Is the war on drugs actually winnable?
About twenty years ago, I found that thieves had broken into our garden shed and stolen a clapped-out mower plus some electrical tools.
A few of my neighbours made the same discovery. Word soon spread that a local man, fresh out of prison, was busy conducting a one-man crimewave to feed his drug habit.
Despite being distinctly peed-off, I recall thinking how desperate (or drugged) the guy must have been to steal bulky items with such a modest second-hand value.
A couple of decades later, we’ve seen the problem of drug-related crime grow to industry levels. More significant though is how coping with the phenomenon rather than tackling it has become the norm.
It’s estimated that half of all ‘acquisitive’ crime - theft, burglary, fraud and shoplifting - is drug-related and that the market value of goods stolen involved could be as much as £2.5 billion every year.
This figure draws on police assessments that stolen items rarely get more than a third of true value and that the average user needs up to £30,000 a year to fund their addiction.
The headline statistics for heroin and crack-cocaine use are terrifying. When you further take into account the impact of so-called zombie dugs like ‘Spice’ then you start to see entire communities facing social breakdown.
There’s nothing unintentional about the trend either. Anyone who read the recent account by Evening Post crime reporter Jason Evans about ‘County Lines’, will have gained an insight on how the illegal drugs trade thrives on greed and human misery.
What makes an already dire situation potentially even more lethal is the emerging practice by dealers of mixing heroin with Fentanyl. This synthetic opioid is fifty times more potent than heroin.
The stark outcome is that reported deaths have risen steeply with Swansea and Neath Port Talbot recording among the highest rates in England and Wales.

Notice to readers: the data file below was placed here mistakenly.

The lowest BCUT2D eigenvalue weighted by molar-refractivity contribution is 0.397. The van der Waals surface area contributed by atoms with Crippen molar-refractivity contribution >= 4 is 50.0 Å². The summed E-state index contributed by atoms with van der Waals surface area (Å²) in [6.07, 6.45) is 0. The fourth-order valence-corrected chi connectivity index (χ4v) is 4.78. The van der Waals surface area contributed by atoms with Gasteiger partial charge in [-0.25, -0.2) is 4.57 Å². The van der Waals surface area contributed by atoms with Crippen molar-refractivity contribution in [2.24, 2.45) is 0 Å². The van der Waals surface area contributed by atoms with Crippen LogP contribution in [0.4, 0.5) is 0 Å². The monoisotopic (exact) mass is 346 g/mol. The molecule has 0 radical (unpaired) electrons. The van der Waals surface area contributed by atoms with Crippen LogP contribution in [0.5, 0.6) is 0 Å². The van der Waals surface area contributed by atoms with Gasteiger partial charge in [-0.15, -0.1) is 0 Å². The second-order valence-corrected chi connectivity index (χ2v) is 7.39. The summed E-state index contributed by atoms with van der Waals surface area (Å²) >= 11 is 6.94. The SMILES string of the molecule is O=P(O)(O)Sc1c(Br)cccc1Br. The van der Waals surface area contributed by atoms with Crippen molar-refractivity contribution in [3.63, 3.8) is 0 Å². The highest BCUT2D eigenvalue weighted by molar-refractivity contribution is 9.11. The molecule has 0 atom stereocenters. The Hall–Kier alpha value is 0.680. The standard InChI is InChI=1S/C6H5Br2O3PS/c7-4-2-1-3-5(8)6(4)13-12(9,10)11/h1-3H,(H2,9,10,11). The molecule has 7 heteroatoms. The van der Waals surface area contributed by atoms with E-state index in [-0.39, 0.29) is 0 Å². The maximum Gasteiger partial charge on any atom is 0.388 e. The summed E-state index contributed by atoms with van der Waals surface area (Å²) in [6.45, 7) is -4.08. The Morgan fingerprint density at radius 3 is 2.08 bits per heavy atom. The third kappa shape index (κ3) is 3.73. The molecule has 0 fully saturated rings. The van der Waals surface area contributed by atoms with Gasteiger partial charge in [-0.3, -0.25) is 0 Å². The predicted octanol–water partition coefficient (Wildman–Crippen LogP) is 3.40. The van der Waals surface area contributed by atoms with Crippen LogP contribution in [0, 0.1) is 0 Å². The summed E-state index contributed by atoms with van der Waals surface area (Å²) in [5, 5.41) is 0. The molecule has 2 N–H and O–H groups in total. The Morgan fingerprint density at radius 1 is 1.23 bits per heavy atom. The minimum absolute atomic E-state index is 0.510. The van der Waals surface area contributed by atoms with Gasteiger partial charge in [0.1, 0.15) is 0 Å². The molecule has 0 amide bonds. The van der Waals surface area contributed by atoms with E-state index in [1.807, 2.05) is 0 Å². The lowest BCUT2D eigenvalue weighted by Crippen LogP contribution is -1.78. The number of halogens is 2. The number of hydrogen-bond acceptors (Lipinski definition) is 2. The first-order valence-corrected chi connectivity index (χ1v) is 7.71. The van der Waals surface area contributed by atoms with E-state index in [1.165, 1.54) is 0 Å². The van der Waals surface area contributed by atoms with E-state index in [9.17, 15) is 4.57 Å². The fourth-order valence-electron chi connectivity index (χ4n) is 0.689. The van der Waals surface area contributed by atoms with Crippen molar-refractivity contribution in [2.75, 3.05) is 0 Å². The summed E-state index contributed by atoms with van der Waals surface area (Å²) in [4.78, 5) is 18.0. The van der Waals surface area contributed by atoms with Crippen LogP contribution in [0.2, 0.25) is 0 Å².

Politicians I speak to all admit that the issue has reached a critical level but, as you would expect, there are polarised views about a solution.
Not surprisingly, it falls to those attempting to deal with the crisis on the ground to come up with pragmatic suggestions. One comes from South Wales police chief constable Matt Jukes.
His proposal is to provide drug consumption rooms. These are ‘field clinics’ where addicts can bring their own drugs to inject with clean needles under supervision and receive health checks.
The concept provides safe a place for users but also lessens the anti-social behaviour that plagues streets and local parks. At least, this has been the experience in Canada, Australia, and across Europe.
The idea has Scottish government backing but the Home Office is unconvinced so far. Accordingly, addicts at any clinic could be arrested for possession with staff arrested for assisting drug use. Even so, the initiative is gathering support.
Mr Jukes readily admits to a downside for anyone living or running a business in close proximity to a clinic. He also accepts that the plan can only be a small part of any solution to a widespread and complex problem.
But in the so-called war against drugs – which few think is actually winnable - maybe it’s time to stop bayonetting our own wounded and focus more on the true criminals behind this pitiless business.